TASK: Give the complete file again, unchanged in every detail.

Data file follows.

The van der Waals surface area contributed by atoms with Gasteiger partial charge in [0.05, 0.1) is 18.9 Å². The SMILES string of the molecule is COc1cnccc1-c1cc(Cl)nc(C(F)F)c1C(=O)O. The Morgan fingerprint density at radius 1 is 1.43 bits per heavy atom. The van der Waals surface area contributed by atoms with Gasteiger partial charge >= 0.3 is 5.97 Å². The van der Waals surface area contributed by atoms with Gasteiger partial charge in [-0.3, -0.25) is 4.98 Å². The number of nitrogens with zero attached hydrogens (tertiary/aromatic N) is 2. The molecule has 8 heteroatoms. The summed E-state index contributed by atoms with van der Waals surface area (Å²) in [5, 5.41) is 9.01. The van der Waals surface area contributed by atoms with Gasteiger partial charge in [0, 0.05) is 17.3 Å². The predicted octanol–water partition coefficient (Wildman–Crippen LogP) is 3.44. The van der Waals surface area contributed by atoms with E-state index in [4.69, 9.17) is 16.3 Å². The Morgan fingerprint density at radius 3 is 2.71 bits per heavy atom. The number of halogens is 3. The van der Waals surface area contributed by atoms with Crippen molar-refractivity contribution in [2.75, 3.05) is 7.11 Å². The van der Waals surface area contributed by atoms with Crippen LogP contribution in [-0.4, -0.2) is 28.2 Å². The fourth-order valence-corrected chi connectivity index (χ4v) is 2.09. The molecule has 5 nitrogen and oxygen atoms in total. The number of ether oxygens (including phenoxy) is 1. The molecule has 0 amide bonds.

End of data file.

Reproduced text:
The van der Waals surface area contributed by atoms with Gasteiger partial charge in [0.05, 0.1) is 18.9 Å². The SMILES string of the molecule is COc1cnccc1-c1cc(Cl)nc(C(F)F)c1C(=O)O. The Morgan fingerprint density at radius 1 is 1.43 bits per heavy atom. The van der Waals surface area contributed by atoms with Gasteiger partial charge >= 0.3 is 5.97 Å². The van der Waals surface area contributed by atoms with Gasteiger partial charge in [-0.3, -0.25) is 4.98 Å². The number of nitrogens with zero attached hydrogens (tertiary/aromatic N) is 2. The molecule has 8 heteroatoms. The summed E-state index contributed by atoms with van der Waals surface area (Å²) in [5, 5.41) is 9.01. The van der Waals surface area contributed by atoms with Gasteiger partial charge in [0, 0.05) is 17.3 Å². The predicted octanol–water partition coefficient (Wildman–Crippen LogP) is 3.44. The van der Waals surface area contributed by atoms with E-state index in [4.69, 9.17) is 16.3 Å². The Morgan fingerprint density at radius 3 is 2.71 bits per heavy atom. The number of halogens is 3. The van der Waals surface area contributed by atoms with Crippen molar-refractivity contribution in [2.75, 3.05) is 7.11 Å². The van der Waals surface area contributed by atoms with Crippen LogP contribution in [-0.4, -0.2) is 28.2 Å². The fourth-order valence-corrected chi connectivity index (χ4v) is 2.09. The molecule has 5 nitrogen and oxygen atoms in total. The number of ether oxygens (including phenoxy) is 1. The molecule has 0 amide bonds.